Explaining the Brexit Bill—and Whether Britain Will Pay Up


U.K.'s May Sees 'Continued Cooperation' With EU

European Commission President Jean-Claude Juncker said it’s about 60 billion euros ($71 billion). Britain has so far offered about a third of that amount, and even that’s too much for hardliners who say it doesn’t owe a “brass farthing.” It’s the itemized bill the European Union wants to hand the U.K. as it leaves the bloc. It’s the most controversial matter in the Brexit talks, and has pushed them to deadlock.

But why is there a bill at all? The basic argument is that Britain signed up to spending when it was a member of the club and those liabilities don’t disappear when it leaves. Juncker likens it to ordering a round of drinks and then walking off without paying your share of the bill. To put the number in context, 60 billion euros would be more than Britain’s annual defense budget.

1. What’s the money for?

Firstly there’s Britain’s share of the current EU budget. The spending plans go in seven-year cycles so this one runs through the end of 2020 -- almost two years after Britain leaves the bloc in March 2019. This is the relatively easy bit: Prime Minister Theresa May said in September that the U.K. would continue to pay into the budget for two years after leaving in return for continued access to the EU’s single-market during that time. That would mean about 20 billion euros. But there are more liabilities, and May has only offered a vague promise that Britain will meet them.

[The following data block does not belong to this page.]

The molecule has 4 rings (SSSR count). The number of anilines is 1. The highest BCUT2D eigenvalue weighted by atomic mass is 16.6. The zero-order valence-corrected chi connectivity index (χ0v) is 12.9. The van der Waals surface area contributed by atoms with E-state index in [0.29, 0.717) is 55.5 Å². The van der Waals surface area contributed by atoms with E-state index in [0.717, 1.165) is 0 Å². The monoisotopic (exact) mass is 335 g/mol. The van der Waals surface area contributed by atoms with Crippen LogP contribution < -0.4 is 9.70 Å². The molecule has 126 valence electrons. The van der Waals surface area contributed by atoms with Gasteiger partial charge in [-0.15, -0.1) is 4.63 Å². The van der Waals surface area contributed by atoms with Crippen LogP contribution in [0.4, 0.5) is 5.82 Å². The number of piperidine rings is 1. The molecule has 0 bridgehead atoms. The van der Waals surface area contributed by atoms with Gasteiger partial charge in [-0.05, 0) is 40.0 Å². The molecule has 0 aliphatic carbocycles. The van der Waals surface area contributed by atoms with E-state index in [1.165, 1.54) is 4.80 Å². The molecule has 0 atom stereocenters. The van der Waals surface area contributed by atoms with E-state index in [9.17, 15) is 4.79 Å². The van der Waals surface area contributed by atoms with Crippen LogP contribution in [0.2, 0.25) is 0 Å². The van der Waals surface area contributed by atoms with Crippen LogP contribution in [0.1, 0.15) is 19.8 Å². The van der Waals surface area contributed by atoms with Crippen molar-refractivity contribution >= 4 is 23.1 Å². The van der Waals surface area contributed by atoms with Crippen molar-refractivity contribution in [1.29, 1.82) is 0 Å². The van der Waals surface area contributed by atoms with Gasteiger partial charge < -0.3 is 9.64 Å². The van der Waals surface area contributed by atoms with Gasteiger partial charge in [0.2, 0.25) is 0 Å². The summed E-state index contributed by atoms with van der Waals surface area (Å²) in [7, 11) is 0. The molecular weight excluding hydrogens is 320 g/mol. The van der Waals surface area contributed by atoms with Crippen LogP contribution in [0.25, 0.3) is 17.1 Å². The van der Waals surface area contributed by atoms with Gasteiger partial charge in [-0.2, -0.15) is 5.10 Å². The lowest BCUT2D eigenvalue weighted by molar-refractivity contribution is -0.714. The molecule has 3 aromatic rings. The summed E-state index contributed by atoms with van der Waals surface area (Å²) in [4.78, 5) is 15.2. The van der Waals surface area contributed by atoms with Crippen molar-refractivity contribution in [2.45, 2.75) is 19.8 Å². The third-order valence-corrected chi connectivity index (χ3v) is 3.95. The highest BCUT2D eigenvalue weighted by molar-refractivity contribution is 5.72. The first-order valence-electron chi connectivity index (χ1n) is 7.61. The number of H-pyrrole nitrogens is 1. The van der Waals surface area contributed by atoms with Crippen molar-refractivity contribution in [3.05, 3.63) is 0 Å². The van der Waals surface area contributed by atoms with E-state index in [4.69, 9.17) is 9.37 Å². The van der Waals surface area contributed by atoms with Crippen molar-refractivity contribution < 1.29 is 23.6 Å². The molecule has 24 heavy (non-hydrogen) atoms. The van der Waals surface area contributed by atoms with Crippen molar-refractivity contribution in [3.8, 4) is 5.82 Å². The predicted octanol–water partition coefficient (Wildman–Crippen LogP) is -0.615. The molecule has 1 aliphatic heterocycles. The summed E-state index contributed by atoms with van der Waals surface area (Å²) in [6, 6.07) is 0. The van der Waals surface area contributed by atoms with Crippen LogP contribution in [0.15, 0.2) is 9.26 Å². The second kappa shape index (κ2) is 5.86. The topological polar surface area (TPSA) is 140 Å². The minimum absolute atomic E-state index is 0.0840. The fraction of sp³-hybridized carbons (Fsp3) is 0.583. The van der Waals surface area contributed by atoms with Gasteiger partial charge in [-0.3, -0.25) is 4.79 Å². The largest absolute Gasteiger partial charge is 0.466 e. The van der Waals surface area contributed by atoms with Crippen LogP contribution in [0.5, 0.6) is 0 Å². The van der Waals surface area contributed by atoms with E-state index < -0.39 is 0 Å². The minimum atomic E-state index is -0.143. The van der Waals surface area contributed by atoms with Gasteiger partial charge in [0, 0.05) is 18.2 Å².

2. What else is on the bill?

One of the biggest items is pensions. The EU’s liabilities for the pensions of EU officials and members of the European Parliament rose 5 percent last year to 67.2 billion euros. Britain’s share of that would be about 10 billion euros. But U.K. Brexit Secretary David Davis has made clear he’s not convinced that the U.K. is on the hook. He vows to go through the EU’s demands line by line.

3. Is there more that could be added?

Yes. The EU’s total liabilities amount to 234.8 billion euros. Britain’s share of that could be anywhere between 18.7 billion euros and 35 billion euros, depending on how the two sides agree to calculate it. The EU wants the U.K. to pay its share of the bloc’s international aid budget, as well as for smaller items that irk U.K. negotiators such as funding teacher salaries at schools for European officials’ children. Other possible items would be guarantees on loans such as the bailout of Ireland, and spending on infrastructure and structural funds agreed on but still to be financed. The EU has also suggested Britain should help cover the cost of programs to improve democracy and the rule of law in nations including Turkey, as well as the cost of relocating EU agencies, such as the European Banking Authority, from London.

4. Where does the bill fit into the larger Brexit talks?